2.  the years of service needed to calculate each eligible employee's severance benefits.


2014.July.11  M&A Severance Payable despite No Job Loss (Plan Drafting Critical)
In Adams v. Anheuser-Busch, the 6th Circuit overturned the denial of severance pay to continuing employees because the seller's plan promised benefits to those "whose employment with the Controlled Group is involuntarily terminated." The court rejected the plan administrator's argument that the plan was ambiguous, applying a de novo review standard and finding an arbitrary and capricious exercise of discretion because there was only one plausible interpretation for the plain meaning of the language in question as it would be construed by an ordinary person. Because most severance plans are open to amendment before payment rights vest (such as upon a change in control), plan sponsors should be careful to study plan terms - and to thoughtfully refine them when needed -- in order to assure that severance is paid only when intended . . . and not, as here, when employment continued. 

2013.Sept.11  "Voluntary" Severance Plans, and ERISA-fication (NJ Decision)
Informal (ad hoc) severance practices carry many litigation risks for employers. At the forefront are claims by which terminated employees seek the same benefits that the employer has paid others. A New Jersey court just dismissed such claims in Mance v Quest Diagnostics, essentially because "Plaintiff claims that benefits under the [voluntary separation (VSA)] plan were offered to Quest employees 'in exchange for voluntary termination' (Compl ¶12). However, Plaintiff also admits that she was involuntarily terminated (Compl,¶6)."  The court found no basis for paying VSA benefits to the plaintiff, giventhe absence of any allegation that the malfeasance of a plan fiduciary deprived her of the opportunity to become a VSA plan participant. Overall, this is another case indicating that a well-drafted severance plan - even one providing for variable benefits determined in the employer's discretion - can defuse claims by those whom an employer excludes from the plan.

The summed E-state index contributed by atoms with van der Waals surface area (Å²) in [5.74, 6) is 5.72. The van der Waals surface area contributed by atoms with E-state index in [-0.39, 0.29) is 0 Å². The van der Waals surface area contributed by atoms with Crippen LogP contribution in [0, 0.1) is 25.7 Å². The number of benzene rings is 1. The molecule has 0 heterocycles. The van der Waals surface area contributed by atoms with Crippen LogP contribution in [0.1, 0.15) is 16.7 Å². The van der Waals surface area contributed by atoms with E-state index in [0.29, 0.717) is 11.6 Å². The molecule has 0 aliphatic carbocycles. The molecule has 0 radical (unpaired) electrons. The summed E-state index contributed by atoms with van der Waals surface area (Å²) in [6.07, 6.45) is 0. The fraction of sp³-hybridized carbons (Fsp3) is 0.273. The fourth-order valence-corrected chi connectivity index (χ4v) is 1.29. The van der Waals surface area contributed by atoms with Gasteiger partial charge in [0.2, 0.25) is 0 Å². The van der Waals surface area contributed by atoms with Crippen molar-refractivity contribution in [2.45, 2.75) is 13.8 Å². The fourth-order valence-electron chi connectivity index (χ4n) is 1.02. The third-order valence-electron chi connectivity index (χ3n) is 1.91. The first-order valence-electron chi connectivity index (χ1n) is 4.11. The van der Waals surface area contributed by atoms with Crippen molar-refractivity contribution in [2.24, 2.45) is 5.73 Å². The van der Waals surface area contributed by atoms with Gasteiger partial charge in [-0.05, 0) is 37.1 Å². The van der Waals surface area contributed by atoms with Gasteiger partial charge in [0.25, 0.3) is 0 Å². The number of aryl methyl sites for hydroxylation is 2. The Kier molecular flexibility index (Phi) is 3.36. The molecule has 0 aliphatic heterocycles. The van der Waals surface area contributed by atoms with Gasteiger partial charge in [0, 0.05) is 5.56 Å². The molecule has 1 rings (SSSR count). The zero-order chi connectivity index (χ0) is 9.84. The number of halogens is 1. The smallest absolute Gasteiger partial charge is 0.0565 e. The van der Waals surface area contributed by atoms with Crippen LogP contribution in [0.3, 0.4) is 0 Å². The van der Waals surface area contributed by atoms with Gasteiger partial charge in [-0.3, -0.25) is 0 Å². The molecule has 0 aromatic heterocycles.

2013.Jul.03  Severance "Good Reason" Dispute Governed by ERISA (5th Circuit)
Although the plan at issue provided for one-time payments, the Fifth Circuit found complete ERISA preemption because the plan required administrative discretion for determining claims eligibility. In Clayton v. ConocoPhillips, Conoco argued that the following features of its severance plan involved an ongoing administrative scheme (as required under the Supreme Court'sFort Halifax test for ERISA preemption): (1) deciding if "good reason" exists as a reason for severance eligibility, (2) making the calculations for the amount due as severance, (3) operating the program over 24 months after a change in control, because the time for employment terminations was not one-time for all, and (4) providing ongoing benefits in the form of bonuses, various insurance coverages, and outplacement assistance. The Fifth Circuit found Conoco’s argument “convincing” – and included numerous cites to applicable cases (see pages 23-24 of PDF).

2013.Jan.30 Unfair Claim Interpretations Undermine "Good Reason" Severance Denial
In Veltri v. Abbott Severance Pay Plan, a NJ district court held that the plan administrator's denial of severance benefits was arbitrary and capricious, resulting in full severance benefits for "good reason" resignations, due to actions by the plan administrator involving --

  • interpreting the plan to allow the employer to have a "cure period" (where that right had to be implied despite the absence of supportive plan language);
  • determining when an employee made a claim for benefits without regard to when the employee disputed his claim regarding his right to resign due to the distance of his office relocation; and
  • "the Administrator's rigid adherence to a formula for computing distance that causes unreasonable results."


2013.Jan.03  WARN Claims Proceed despite Pay in lieu of Notice (D. MD)
Rejecting an employer’s argument that pay in lieu of notice foreclosed WARN claims, a Maryland court held as follows in v.Gray v Walt Disney, 2013 WL 45883: By arguing that they paid their employees “enough,” but less than full, Notice Pay to escape any liability, the defendants put the cart before the horse. Once an employer has failed to either give adequate notice or has failed to continue to paying its employees full wages and benefits for 60 days after a closing, employees are entitled to prove back pay for all of the time they “would have worked” during the 60–day period.